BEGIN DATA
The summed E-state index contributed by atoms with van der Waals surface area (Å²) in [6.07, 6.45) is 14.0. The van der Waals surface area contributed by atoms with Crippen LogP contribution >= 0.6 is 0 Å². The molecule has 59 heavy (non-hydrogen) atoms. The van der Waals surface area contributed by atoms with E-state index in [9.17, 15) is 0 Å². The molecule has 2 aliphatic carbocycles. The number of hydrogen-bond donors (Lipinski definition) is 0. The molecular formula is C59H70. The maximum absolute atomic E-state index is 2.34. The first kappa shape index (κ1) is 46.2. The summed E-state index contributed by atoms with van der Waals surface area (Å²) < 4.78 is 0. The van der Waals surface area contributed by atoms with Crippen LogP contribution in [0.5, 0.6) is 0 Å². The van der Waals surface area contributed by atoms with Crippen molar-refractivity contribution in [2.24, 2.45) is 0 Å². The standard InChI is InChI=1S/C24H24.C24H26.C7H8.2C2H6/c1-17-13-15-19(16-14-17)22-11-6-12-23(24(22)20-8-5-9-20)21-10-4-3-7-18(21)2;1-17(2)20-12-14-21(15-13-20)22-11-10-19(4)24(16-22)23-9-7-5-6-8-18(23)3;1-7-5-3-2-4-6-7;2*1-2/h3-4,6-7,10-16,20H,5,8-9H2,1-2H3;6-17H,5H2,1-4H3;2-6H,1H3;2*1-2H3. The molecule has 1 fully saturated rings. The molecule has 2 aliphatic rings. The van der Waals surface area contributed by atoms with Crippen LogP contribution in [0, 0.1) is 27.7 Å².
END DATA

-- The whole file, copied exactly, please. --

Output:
The summed E-state index contributed by atoms with van der Waals surface area (Å²) in [6.07, 6.45) is 14.0. The van der Waals surface area contributed by atoms with Crippen LogP contribution >= 0.6 is 0 Å². The molecule has 59 heavy (non-hydrogen) atoms. The van der Waals surface area contributed by atoms with E-state index in [9.17, 15) is 0 Å². The molecule has 2 aliphatic carbocycles. The number of hydrogen-bond donors (Lipinski definition) is 0. The molecular formula is C59H70. The maximum absolute atomic E-state index is 2.34. The first kappa shape index (κ1) is 46.2. The summed E-state index contributed by atoms with van der Waals surface area (Å²) < 4.78 is 0. The van der Waals surface area contributed by atoms with Crippen LogP contribution in [0.5, 0.6) is 0 Å². The van der Waals surface area contributed by atoms with Crippen molar-refractivity contribution in [2.24, 2.45) is 0 Å². The standard InChI is InChI=1S/C24H24.C24H26.C7H8.2C2H6/c1-17-13-15-19(16-14-17)22-11-6-12-23(24(22)20-8-5-9-20)21-10-4-3-7-18(21)2;1-17(2)20-12-14-21(15-13-20)22-11-10-19(4)24(16-22)23-9-7-5-6-8-18(23)3;1-7-5-3-2-4-6-7;2*1-2/h3-4,6-7,10-16,20H,5,8-9H2,1-2H3;6-17H,5H2,1-4H3;2-6H,1H3;2*1-2H3. The molecule has 1 fully saturated rings. The molecule has 2 aliphatic rings. The van der Waals surface area contributed by atoms with Crippen LogP contribution in [0, 0.1) is 27.7 Å².